What happens when the medication fails? The DOD Researchers Unearthed the Answer: The Ketogenic Diet.
The results were startling. The skeptic in me wondered about the chances of this DOD report containing your typical Big Pharma version of snake oil hype. I just could not put DOD in the same category as Big Pharma. The DOD is not in the business of getting the public excited about a new treatment for seizures. There’s no conflict of interest, at least, as far as I could see.
Thanks to this study, ketosis remained stuck to the roof of my mind like hard to reach mental peanut butter. Still, I was looking for something more convincing. The DOD report was eye-opening, but something still held me back from recommending ketosis to my patients.
I needed another data source. Something I know that offers little wiggle room for hyped up conclusions. I found it in the form of autopsies. Yes. Autopsy studies are beneficial. You set up a study selecting a set of patients who have a childhood problem and follow them all the way to death.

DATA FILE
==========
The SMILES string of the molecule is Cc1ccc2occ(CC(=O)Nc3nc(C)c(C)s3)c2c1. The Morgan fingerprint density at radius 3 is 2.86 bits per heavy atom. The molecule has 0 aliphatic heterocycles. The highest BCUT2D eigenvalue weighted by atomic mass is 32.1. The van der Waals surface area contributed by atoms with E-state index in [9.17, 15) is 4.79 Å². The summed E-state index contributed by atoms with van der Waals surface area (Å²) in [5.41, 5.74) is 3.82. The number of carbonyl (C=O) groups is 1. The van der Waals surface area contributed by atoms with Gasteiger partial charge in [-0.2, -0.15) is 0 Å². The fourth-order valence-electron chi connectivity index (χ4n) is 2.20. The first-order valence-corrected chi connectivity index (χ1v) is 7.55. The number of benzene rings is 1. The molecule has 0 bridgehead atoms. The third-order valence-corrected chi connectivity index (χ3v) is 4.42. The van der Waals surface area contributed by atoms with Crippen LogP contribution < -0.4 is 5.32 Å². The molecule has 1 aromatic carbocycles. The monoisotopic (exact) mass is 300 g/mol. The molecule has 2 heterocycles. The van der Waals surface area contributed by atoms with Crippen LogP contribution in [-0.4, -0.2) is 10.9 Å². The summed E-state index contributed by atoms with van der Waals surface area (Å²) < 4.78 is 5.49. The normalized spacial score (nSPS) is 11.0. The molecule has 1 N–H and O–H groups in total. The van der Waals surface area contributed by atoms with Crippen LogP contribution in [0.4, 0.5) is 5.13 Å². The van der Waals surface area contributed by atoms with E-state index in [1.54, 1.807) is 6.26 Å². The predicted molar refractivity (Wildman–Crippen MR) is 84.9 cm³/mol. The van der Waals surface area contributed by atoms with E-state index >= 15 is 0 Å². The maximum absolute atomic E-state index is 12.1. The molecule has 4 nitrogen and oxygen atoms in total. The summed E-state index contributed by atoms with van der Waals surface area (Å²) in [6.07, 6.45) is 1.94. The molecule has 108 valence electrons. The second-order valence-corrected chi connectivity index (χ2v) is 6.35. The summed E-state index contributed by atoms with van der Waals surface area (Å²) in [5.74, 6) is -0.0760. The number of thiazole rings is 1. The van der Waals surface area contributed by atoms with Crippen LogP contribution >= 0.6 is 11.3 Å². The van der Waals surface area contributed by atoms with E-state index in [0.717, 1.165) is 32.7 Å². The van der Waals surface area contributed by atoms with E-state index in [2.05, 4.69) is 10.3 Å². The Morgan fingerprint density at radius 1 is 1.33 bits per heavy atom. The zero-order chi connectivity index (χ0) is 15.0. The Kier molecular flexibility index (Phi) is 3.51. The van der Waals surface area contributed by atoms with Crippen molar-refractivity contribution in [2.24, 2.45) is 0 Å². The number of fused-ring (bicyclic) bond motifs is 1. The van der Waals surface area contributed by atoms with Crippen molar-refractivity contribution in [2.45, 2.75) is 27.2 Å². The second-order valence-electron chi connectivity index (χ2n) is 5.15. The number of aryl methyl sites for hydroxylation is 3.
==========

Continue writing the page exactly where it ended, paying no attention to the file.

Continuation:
Once dead, look at their bodies under a microscope. That’s my kind of study. Remember: I am an internist whose job is to predict what crappy things await you in the future and the best strategies to avoid them.
There is just one problem with long-range childhood to autopsy studies: They are very very very RARE.
How come? That is not how most drug research is done. Drug companies hate these kinds of studies. They take too long and are quite expensive. For Pharma companies to keep costs down, they use animal studies.
They might do a 2-year study to see how well their medicine works. From that point, a statistician makes some long-term extrapolation about future effects based on the two-year data. Bla. Bla. Bla. What’s wrong with this picture? How trustworthy is data based on some goofy numbers twisted by a statistician on a drug company’s payroll?
That is why the hairs on the back of my neck stood on end when my researcher drew my attention to an autopsy study involving ketosis. Dead people don’t lie … as often. Who are the dead people we were inspecting? They were not cancer patients.